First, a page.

Influence of socioeconomic status on the association between low weight at birth and stunted growth or overweight in rural and urban Indonesian prepubertal children

Main Article Content

Madarina Julia
M. M. van Weissenbruch
H. A. Delemarre-van de Waal
Achmad Surjono

Abstract

Background Low birth weight (LBW) has been associated with in-
creased risk for both stunted growth andand overweight later in life.
Objective To assess relative contribution of LBW on the preva-
lence of stunted growth or overweight in rural and urban Indo-
nesian children in Indonesia.
Methods This is a cross-sectional survey of 2 833 (1125 rural and
1708 urban) school-aged prepubertal children. Each child had data
on age, sex, stature, BMI (body mass index) and birth weight.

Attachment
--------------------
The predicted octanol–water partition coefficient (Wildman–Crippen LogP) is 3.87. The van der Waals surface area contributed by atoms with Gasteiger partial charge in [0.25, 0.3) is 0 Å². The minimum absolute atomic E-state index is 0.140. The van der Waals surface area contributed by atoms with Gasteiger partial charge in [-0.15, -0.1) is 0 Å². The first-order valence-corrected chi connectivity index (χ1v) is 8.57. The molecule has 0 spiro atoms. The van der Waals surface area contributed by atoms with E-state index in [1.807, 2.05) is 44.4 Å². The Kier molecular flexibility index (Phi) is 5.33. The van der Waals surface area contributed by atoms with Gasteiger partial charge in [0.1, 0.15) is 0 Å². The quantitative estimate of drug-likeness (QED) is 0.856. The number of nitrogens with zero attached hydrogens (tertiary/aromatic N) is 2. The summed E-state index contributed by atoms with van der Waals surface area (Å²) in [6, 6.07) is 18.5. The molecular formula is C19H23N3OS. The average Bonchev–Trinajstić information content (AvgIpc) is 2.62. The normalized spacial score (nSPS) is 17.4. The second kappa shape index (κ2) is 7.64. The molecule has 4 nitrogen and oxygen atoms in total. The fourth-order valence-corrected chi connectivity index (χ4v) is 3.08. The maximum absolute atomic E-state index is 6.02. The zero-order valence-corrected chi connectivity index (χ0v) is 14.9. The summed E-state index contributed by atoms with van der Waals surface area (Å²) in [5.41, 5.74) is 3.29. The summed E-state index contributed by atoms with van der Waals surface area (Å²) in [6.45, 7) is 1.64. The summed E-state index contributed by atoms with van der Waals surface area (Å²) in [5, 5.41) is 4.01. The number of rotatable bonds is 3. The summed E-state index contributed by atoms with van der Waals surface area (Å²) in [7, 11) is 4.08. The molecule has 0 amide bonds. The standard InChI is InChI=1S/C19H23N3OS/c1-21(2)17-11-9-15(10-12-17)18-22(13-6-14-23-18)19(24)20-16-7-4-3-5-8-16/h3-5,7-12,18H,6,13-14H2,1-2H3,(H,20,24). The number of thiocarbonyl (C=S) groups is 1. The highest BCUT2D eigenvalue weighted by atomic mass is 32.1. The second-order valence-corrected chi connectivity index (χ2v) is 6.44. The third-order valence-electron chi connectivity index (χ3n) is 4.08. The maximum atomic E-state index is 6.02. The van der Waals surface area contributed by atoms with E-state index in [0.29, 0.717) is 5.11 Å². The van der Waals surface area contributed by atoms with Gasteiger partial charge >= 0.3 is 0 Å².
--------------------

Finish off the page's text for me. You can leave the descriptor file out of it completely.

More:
Results Compared to the urban population, the prevalence of
stunted growth was significantly higher in the rural, i.e. 16.3 vs.
32.7%, P<O.OOl. However, there was no significant difference iin
n the prevalence of LBW in the two communities. While overall,
stunted children were more likely to be born with LBW, OR 1.80
(95%CI 1.31; 2.47), P<O.OOl. After stratifying data into rural and
urban residences, the contribution of LBW on the risk of stunted
growth appeared to be only significant in the urban population, OR
2.42 (95%CI 1.59; 3.68), P<O.OOl. In the rural, similar proportions
of LBW were found in stunted and not stunted children. Test of in-
teraction showed that this difference in OR was significant, the ratio
of OR 1.88 (95%CI 1.11; 3.17), P=0.02. We observed no association
between LBW and overweight.
Conclusions In rural area, LBW is not an important contributor
for stunted growth, while in urbanarea LBW is an important risk
factor for stunted growth. As there is no significant difference in
the prevalence of LBW between the two communities, the dif-
ference in the prevalence of stunted growth is more likely to be